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Category:    Home > Reviews > Horror > Exploitation > Murder > Slasher > Crime > Surrealism > Sex > Germany > Thriller > Science Fiction > S > Attic Expeditions (2000*)/Castle Of The Creeping Flesh (1968*)/Elysium 4K (2013/Sony 4K Ultra HD Blu-ray w/Blu-ray)/First Snow (2006/MVD Blu-ray)/Happy Times (2020/Artsploitation Blu-ray)/Plague Town

Attic Expeditions (2000*)/Castle Of The Creeping Flesh (1968*)/Elysium 4K (2013/Sony 4K Ultra HD Blu-ray w/Blu-ray)/First Snow (2006/MVD Blu-ray)/Happy Times (2020/Artsploitation Blu-ray)/Plague Town (2008/*all Severin Blu-rays)

4K Ultra HD Picture: B+ Picture: B-/B-/B/B+/B+/B- Sound: C+/B-/A- & B+/B/B+/B- Extras: C/C+/B/C+/D/C+ Films: C/C+/B-/C+/C+/C

Our next group of genre films include a few upgrades and some odd stories...

We start with Jeremy Casten's The Attic Expeditions (2000) is a sort of throwback to a cycle of thrillers that came out of the likes of Hitchcock's Psycho (1960) and melodramas that tried to deal with mental illness and the institutions that do and do not help. Here, Andreas Jones plays the victim and though the film does not always work and may go overboard, a young Seth Green is here, joined by Jeffrey Combs, Ted Raimi and rock music icon Alice Cooper (whose theatrics always evoked the Horror genre) turn up in the supporting cast. That in itself makes the madness part just credible enough.

Unfortunately, the screenplay is all over the place and even with Green's extensive presence, the film does not know what to do with him or its ideas, so this does not go where it could have in its 100 minutes. Still, the cast is provocative and meant to make it an instant curio and it is more so that now. All the more reason I wished it was more memorable. Still, fans interested should check it out in this new edition.

Extras include a piece on the film by scholar Adam Rockoff, Alice Cooper and Jeffrey Combs reunited and talking about the film via Internet and the Cast & Crew 20 year pandemic reunion and Story of The Making of the film.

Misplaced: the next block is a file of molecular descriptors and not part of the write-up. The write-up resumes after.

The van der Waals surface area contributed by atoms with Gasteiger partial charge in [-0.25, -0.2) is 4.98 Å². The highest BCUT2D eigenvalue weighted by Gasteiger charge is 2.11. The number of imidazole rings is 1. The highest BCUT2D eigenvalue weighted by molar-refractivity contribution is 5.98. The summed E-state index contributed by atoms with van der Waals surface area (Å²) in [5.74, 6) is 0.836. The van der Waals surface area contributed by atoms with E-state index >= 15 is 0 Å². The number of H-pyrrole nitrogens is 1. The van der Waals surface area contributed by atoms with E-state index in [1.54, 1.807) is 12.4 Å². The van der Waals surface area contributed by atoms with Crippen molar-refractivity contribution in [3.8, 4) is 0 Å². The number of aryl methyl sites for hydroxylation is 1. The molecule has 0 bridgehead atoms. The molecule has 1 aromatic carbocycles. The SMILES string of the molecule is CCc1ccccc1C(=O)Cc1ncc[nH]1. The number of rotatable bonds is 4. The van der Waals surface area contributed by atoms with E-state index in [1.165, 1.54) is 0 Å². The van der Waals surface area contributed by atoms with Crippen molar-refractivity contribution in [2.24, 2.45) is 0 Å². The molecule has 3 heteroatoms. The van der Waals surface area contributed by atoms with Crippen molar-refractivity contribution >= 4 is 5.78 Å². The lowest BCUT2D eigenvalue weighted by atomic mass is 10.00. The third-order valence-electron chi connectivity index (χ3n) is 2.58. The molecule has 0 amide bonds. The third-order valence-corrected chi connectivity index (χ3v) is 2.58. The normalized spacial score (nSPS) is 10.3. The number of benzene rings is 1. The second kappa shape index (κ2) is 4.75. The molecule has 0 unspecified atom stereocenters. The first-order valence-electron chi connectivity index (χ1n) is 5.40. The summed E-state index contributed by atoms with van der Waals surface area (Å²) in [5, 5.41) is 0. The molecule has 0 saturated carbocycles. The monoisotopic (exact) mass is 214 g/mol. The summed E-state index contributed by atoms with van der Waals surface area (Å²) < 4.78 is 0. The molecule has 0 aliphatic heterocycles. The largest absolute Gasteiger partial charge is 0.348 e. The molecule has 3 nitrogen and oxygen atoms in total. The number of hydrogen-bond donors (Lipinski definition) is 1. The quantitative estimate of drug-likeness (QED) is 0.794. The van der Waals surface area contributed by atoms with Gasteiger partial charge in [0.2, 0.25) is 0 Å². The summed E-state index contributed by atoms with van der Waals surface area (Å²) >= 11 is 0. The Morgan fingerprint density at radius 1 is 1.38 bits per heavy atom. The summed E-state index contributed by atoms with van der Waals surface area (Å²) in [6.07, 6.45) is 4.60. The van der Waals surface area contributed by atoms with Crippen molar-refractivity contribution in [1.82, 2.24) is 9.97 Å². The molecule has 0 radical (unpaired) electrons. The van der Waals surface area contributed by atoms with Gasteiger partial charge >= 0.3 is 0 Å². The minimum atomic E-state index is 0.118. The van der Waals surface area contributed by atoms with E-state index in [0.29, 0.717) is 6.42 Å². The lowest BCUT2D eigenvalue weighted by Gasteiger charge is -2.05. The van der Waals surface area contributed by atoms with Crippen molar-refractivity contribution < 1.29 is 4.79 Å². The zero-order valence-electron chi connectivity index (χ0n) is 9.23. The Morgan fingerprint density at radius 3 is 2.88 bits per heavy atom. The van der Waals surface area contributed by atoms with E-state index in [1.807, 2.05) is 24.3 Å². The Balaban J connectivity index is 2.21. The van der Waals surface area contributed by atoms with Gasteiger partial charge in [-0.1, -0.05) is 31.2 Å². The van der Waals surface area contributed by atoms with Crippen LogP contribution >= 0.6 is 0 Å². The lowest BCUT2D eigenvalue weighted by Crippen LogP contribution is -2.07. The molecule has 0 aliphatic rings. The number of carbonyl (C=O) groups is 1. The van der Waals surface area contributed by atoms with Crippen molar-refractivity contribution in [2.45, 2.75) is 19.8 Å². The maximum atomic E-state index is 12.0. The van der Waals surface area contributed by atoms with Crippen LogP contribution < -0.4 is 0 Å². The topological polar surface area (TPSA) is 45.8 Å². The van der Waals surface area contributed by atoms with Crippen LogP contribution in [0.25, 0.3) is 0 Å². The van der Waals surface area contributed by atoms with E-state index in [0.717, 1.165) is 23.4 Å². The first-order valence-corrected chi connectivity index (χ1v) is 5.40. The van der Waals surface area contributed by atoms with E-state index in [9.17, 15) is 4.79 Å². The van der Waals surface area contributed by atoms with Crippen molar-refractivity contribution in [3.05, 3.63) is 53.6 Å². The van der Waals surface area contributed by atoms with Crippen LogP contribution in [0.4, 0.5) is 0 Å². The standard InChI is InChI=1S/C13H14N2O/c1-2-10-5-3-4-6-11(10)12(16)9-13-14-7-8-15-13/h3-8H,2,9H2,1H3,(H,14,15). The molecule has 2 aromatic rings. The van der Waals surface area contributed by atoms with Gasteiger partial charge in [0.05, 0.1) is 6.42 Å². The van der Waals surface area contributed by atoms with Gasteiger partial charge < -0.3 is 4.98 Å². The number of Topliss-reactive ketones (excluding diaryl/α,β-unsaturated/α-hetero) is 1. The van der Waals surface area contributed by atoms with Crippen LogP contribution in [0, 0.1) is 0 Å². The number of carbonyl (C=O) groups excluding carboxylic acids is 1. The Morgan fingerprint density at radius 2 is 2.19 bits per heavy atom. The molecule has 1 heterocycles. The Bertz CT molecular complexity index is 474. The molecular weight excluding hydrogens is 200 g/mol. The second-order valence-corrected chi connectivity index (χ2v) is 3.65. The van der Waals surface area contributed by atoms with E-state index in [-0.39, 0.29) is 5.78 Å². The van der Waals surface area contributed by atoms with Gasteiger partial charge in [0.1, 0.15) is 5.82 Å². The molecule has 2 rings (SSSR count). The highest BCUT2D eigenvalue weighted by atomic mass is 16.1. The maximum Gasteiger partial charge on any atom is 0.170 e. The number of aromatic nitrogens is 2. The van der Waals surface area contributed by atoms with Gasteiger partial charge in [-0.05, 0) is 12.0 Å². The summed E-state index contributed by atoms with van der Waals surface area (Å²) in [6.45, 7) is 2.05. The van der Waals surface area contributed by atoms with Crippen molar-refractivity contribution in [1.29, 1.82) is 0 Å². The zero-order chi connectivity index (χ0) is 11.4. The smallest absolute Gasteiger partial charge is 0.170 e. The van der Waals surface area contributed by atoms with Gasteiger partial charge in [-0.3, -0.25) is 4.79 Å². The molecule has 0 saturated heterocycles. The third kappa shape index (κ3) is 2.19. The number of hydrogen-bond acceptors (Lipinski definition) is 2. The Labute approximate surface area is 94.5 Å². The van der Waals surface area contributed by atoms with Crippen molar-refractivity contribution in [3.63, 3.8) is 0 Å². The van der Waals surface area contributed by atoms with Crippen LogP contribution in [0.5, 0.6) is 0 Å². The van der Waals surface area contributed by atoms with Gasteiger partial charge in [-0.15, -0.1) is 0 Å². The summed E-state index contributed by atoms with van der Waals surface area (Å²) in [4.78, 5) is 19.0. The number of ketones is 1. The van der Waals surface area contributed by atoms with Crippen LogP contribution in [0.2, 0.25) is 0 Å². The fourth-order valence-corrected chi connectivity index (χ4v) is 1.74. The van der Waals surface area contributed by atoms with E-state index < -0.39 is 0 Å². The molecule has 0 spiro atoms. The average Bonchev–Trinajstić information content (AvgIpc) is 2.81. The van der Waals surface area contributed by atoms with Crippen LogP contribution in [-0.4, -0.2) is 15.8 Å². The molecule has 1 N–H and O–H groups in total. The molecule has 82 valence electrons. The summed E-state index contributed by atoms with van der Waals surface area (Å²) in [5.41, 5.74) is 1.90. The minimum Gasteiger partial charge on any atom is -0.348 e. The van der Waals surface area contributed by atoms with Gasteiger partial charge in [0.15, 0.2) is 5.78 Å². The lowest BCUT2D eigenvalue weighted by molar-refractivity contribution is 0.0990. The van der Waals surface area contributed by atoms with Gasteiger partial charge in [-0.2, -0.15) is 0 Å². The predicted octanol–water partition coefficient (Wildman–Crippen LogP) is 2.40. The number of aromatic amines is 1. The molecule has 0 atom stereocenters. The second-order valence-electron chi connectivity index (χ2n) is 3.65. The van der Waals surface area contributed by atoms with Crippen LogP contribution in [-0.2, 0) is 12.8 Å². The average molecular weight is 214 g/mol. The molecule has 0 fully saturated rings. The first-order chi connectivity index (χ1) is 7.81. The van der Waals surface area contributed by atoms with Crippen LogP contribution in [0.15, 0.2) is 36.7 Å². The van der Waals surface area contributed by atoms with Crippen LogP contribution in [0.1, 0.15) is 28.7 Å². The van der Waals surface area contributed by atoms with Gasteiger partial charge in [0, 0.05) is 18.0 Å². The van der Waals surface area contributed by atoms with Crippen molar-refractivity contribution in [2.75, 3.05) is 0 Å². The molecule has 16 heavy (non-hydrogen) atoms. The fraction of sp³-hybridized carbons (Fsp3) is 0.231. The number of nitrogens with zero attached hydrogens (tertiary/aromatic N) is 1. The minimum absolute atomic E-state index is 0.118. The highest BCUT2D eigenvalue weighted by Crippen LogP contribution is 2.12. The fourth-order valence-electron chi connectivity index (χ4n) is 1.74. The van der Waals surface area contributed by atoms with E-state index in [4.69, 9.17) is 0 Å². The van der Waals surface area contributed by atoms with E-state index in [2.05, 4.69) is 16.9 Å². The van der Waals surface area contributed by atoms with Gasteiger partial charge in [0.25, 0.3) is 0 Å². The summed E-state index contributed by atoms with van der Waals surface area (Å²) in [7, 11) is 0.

Percy G. Parker's Castle Of The Creeping Flesh (1968) is a German production with an elaborate enough title, though the film landed up getting retitled for other markets and reissues, it is noteworthy for being another film by the director of Mark Of The Devil (rated 'V' for violent, though no such rating existed, they gave out barf bags to customers paying to see it in theaters) and this film has its graphic moments. It may not be as gross, but it does not necessarily hold back, especially in this uncut version, scanned from the original 35mm camera negative.

A group of wild euro-swingers go out to have a good time and decide to try out a castle known for its infamy and association with the Earl of Saxon. Turns out all kinds of bizarre things are taking place there, including plenty of sex, violence, gross experimentation and more, so the party is over for the visitors as the realities of the hidden nightmares going on there take over.

Though the script is smart enough to not just jump into everything happening here, which gives us some suspense with some erotic moments that actually work for a change and are not dumb, throwaway bits. In this case, they are not able to sustain everything they set to do. Still, this is ambitious and I actually saw a very edited and English-dubbed version of this eons ago, which I started to remember as I watched. This version certainly works better and I am glad to finally catch up with it. It is worth a good look to those interested and cheers to everyone involved for saving it in its original form as much as possible. The cast has several Jess Franco regulars, so they are up to the challenge of the production.